A Blood Condition tells a story of inheritance - the people, places, cultures and memories that form us. Kayo Chingonyi explores how distance and time, nations and a century's history, can collapse within a body; our past continuous in our present. From London, Leeds, and The North East to the banks of the Zambezi river, these poems consider change and permanence, grief and joy, the painful ongoing process of letting go, with remarkable music and clarity.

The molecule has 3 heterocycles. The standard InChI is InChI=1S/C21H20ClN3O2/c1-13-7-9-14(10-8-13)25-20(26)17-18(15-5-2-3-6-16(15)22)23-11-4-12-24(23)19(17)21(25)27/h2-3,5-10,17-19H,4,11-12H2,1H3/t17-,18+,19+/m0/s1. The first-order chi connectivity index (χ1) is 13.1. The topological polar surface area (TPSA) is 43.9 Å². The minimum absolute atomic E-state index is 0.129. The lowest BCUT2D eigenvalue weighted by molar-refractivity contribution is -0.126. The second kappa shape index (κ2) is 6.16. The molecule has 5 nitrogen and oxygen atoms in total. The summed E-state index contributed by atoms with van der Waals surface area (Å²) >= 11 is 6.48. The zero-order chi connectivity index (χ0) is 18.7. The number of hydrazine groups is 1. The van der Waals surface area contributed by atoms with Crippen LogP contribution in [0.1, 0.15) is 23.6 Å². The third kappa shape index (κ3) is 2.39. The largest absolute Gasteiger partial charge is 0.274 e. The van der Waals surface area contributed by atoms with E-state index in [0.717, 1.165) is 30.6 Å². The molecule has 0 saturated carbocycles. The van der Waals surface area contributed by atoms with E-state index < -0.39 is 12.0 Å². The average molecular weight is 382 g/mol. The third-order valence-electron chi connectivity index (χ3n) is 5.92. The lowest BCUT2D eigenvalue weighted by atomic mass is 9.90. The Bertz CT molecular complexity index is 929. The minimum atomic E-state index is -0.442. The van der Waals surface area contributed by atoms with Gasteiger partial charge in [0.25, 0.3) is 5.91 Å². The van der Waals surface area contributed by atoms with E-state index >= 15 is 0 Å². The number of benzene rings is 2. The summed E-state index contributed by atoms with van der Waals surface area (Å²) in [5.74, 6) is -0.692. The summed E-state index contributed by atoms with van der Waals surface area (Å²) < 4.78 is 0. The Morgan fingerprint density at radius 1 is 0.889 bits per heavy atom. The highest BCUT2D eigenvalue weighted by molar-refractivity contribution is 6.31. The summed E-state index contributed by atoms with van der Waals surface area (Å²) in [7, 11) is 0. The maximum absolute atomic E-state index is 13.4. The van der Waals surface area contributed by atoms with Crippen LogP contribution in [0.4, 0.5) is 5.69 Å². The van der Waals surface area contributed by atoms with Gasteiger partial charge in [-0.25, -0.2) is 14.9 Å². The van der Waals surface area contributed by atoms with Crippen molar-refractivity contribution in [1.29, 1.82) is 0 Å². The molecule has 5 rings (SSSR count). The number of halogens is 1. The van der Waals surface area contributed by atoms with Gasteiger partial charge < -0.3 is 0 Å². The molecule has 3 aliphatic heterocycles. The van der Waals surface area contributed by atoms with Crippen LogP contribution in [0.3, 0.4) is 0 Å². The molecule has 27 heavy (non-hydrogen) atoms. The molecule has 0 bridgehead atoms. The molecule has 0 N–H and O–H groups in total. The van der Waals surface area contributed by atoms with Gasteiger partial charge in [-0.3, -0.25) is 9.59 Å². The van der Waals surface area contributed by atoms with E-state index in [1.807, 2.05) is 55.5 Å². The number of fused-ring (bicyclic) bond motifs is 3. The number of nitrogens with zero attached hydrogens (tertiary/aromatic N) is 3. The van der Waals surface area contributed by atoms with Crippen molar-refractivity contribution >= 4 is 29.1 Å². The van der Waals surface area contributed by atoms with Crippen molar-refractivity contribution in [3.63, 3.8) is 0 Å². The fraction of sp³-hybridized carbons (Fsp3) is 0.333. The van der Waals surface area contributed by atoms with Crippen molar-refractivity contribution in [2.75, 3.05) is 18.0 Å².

"Kayo Chingonyi’s second collection, A Blood Condition, takes its title from an unnamed illness that claimed the lives of his parents when he was a young adult. A deep thread of loss runs through these poems, and an attempt to reintegrate a past that spans Zambia, Newcastle and London. In “Hyem”, we learn of the young poet’s Geordie speech being interpreted as “demotic Bemba” in Zambia. “Postcard from the Sholebrokes” addresses another Newcastle poet, Tony Harrison, and “The last night of my 20s” is an affecting elegy for the Scottish poet Roddy Lumsden. “Origin Myth” is a skilful series of seven linked sonnets on the legacies of illness and bereavement; “Acquaintance with the night has its uses”, Chingonyi writes, echoing Robert Frost’s “I have been one acquainted with the night”. These fine poems weigh their sorrows carefully, reminding us how best we might “carry a well of myth / in the pit of our pith”. The Guardian roundup of the best new poetry.